All NYC Employers Must Prepare for Sweeping COVID-19 Vaccination Mandate

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All private sector employees in New York City will need to be vaccinated in order to work in person effective December 27, per a sweeping announcement by Mayor Bill de Blasio earlier yesterday. Dubbed the first such requirement in the nation, the mandate is being touted as a preemptive strike against the Omicron variant, especially with the increased risks associated with cold weather and holiday gatherings on their way. This impending vaccine mandate expands upon the existing “Key to NYC” requirements that have been in effect since mid-August, pursuant to which both employees and customers of indoor dining, fitness facilities and entertainment venues need to have at least one dose of vaccine in order to work at or patronize the business. It comes during Mayor de Blasio’s final weeks in office and in the wake of ongoing legal challenges to OSHA’s Emergency Temporary Standard (ETS), the stalled federal rule blocked by court order that aims to require companies with 100 or more employees to ensure that those employees are either fully vaccinated or produce a weekly negative test for COVID-19. Here’s what NYC employers need to know about the vaccine mandate.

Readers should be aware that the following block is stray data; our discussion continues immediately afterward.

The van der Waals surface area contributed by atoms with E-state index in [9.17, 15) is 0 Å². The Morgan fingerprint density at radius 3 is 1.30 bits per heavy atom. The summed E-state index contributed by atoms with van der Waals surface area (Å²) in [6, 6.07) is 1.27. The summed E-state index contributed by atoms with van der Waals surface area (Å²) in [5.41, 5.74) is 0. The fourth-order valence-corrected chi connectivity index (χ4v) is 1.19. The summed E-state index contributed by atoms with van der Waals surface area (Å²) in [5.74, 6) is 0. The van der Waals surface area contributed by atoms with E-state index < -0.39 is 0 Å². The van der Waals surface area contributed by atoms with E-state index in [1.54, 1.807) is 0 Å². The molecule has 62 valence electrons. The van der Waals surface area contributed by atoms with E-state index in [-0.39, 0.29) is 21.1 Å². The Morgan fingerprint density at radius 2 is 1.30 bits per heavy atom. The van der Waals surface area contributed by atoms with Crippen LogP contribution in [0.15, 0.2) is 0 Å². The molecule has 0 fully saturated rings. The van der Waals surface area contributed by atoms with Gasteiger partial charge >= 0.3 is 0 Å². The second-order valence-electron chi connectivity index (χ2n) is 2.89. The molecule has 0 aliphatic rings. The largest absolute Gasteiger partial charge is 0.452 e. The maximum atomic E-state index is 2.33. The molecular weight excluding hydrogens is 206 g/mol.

What Do You Need to Know?

At this point, the impending citywide vaccination mandate for private sector employees is short on details, though Mayor de Blasio indicated that additional guidelines would be forthcoming no later than December 15. The mayor also promised that city would work closely with the business community in crafting the contours of the vaccine mandate. Here’s what we know so far. 

The Basics

Effective December 27, all private sector employees must have received at least one dose of COVID-19 vaccine in order to be present at an in-person NYC workplace. The city estimates this will impact roughly 184,000 businesses.

Reasonable Accommodations

In accordance with NYC law, employers will need to implement a process for employees to request a reasonable accommodation if they are unable to be vaccinated because of a disability, pregnancy, religious beliefs, or the employee’s status as a victim of domestic violence, stalking, or sex offenses. Employers will not need to provide a reasonable accommodation to an employee if doing so would cause a significant risk of substantial harm to the health and safety of other employees or customers, or would otherwise impose an undue hardship on the business. 

No Testing Alternative

Mayor de Blasio stated that testing will not be available as an alternative to vaccination, sharply limiting potential reasonable accommodations – particularly for employees who are unable to perform their job tasks remotely. 

Expanded Mandate for Business Visitors